Andy Rubin, the man who co-founded the world’s biggest mobile operating system, is leaving his position at Google. He has plans to create an incubator for hardware startups, while James Kuffner, a research scientist at the company, will take over as head of its robotics efforts.
“I want to wish Andy all the best with what’s next,” said Google CEO Larry Page in a statement published on Thursday. “With Android he created something truly remarkable-with a billion plus happy users. Thank you.”
Rubin first joined Google back in 2005 when the search giant acquired the Android operating system he had founded with Rich Milner to use with its smartphones, tablets, and other mobile devices.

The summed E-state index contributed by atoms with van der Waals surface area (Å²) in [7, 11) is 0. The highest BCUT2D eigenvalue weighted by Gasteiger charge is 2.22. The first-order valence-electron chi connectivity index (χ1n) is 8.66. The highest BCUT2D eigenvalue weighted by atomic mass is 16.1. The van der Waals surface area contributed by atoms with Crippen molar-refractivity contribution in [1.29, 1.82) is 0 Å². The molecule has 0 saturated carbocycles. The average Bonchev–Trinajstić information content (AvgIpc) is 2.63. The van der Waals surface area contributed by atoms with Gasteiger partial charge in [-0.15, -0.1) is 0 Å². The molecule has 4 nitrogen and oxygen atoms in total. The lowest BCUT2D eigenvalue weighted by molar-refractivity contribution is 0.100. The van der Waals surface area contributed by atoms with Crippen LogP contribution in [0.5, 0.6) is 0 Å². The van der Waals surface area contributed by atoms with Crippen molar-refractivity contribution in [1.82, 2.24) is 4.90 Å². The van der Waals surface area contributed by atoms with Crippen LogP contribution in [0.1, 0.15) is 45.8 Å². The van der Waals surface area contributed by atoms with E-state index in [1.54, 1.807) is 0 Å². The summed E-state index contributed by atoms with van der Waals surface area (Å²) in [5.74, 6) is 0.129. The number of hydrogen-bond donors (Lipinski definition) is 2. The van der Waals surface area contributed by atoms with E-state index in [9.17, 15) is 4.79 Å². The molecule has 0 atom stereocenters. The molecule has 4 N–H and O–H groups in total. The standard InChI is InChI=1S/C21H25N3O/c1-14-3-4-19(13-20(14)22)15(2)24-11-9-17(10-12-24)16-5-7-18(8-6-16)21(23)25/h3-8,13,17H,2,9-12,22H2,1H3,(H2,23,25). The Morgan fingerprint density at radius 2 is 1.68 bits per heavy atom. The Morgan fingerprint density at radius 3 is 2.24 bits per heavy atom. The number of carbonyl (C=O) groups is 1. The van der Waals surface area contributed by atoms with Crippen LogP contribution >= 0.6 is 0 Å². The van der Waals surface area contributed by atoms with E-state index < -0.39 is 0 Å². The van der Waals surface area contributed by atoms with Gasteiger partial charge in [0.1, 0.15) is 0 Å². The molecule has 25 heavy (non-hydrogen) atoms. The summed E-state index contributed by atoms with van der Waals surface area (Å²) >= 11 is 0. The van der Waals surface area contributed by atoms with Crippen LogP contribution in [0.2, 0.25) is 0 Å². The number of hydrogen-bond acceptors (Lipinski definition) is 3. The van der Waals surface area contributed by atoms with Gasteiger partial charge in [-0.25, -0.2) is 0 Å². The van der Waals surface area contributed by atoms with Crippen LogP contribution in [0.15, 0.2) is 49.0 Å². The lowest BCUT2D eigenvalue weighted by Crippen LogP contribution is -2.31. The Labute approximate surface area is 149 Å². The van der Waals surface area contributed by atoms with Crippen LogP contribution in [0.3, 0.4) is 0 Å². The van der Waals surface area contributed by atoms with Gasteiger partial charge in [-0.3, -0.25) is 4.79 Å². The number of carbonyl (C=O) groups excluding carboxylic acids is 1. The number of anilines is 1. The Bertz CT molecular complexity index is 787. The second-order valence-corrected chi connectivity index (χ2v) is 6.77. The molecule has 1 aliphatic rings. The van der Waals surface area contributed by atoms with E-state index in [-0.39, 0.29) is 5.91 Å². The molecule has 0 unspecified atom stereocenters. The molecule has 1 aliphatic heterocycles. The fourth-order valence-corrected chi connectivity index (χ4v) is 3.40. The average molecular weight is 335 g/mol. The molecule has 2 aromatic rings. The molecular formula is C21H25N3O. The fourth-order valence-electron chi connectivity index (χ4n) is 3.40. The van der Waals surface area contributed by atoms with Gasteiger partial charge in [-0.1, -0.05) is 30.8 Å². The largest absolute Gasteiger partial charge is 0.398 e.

It was just a small startup back then, but Android has quickly become the most widely used OS in the world. Sales of Android devices surpass those of Windows, Mac, and iOS devices combined, and Android is the leader in global market share by quite a way.
Rubin left his position as Android chief last March to head up Google’s new robotics division, with Sundar Pichai taking over. His new venture won’t worlds apart; the incubator will be dedicated to supported startups that are building robots.